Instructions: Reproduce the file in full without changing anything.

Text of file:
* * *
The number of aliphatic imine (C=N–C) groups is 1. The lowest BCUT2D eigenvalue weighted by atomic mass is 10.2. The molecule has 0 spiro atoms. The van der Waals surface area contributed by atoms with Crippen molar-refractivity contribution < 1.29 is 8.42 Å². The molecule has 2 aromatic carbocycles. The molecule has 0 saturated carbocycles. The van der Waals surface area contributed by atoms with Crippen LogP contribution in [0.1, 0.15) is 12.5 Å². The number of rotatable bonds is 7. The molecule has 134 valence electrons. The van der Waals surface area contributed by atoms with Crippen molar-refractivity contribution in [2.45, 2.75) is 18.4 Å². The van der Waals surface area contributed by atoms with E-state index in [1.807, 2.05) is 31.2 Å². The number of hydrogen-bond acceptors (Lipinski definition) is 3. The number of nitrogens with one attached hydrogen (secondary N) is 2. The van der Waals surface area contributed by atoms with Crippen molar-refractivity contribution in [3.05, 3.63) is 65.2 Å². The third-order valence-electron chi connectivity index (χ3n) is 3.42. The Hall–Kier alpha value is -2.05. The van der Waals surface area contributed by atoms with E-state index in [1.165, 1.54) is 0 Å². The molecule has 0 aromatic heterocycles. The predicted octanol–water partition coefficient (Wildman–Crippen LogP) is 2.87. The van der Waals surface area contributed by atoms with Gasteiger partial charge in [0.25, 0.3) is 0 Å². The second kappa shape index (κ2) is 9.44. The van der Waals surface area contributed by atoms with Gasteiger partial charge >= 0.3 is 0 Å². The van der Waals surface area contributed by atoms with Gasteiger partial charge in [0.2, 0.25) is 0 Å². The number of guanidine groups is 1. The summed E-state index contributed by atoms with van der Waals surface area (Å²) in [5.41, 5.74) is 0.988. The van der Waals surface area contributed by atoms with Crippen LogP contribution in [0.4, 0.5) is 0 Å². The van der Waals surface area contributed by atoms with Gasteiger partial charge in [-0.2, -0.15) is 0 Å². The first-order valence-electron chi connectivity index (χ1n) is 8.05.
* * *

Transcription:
The number of aliphatic imine (C=N–C) groups is 1. The lowest BCUT2D eigenvalue weighted by atomic mass is 10.2. The molecule has 0 spiro atoms. The van der Waals surface area contributed by atoms with Crippen molar-refractivity contribution < 1.29 is 8.42 Å². The molecule has 2 aromatic carbocycles. The molecule has 0 saturated carbocycles. The van der Waals surface area contributed by atoms with Crippen LogP contribution in [0.1, 0.15) is 12.5 Å². The number of rotatable bonds is 7. The molecule has 134 valence electrons. The van der Waals surface area contributed by atoms with Crippen molar-refractivity contribution in [2.45, 2.75) is 18.4 Å². The van der Waals surface area contributed by atoms with E-state index in [1.807, 2.05) is 31.2 Å². The number of hydrogen-bond acceptors (Lipinski definition) is 3. The number of nitrogens with one attached hydrogen (secondary N) is 2. The van der Waals surface area contributed by atoms with Crippen molar-refractivity contribution in [3.05, 3.63) is 65.2 Å². The third-order valence-electron chi connectivity index (χ3n) is 3.42. The Hall–Kier alpha value is -2.05. The van der Waals surface area contributed by atoms with E-state index in [1.165, 1.54) is 0 Å². The molecule has 0 aromatic heterocycles. The predicted octanol–water partition coefficient (Wildman–Crippen LogP) is 2.87. The van der Waals surface area contributed by atoms with Gasteiger partial charge in [0.25, 0.3) is 0 Å². The second kappa shape index (κ2) is 9.44. The van der Waals surface area contributed by atoms with Gasteiger partial charge >= 0.3 is 0 Å². The van der Waals surface area contributed by atoms with Gasteiger partial charge in [0.2, 0.25) is 0 Å². The number of guanidine groups is 1. The summed E-state index contributed by atoms with van der Waals surface area (Å²) in [5.41, 5.74) is 0.988. The van der Waals surface area contributed by atoms with Crippen LogP contribution in [0.4, 0.5) is 0 Å². The van der Waals surface area contributed by atoms with Gasteiger partial charge in [-0.2, -0.15) is 0 Å². The first-order valence-electron chi connectivity index (χ1n) is 8.05.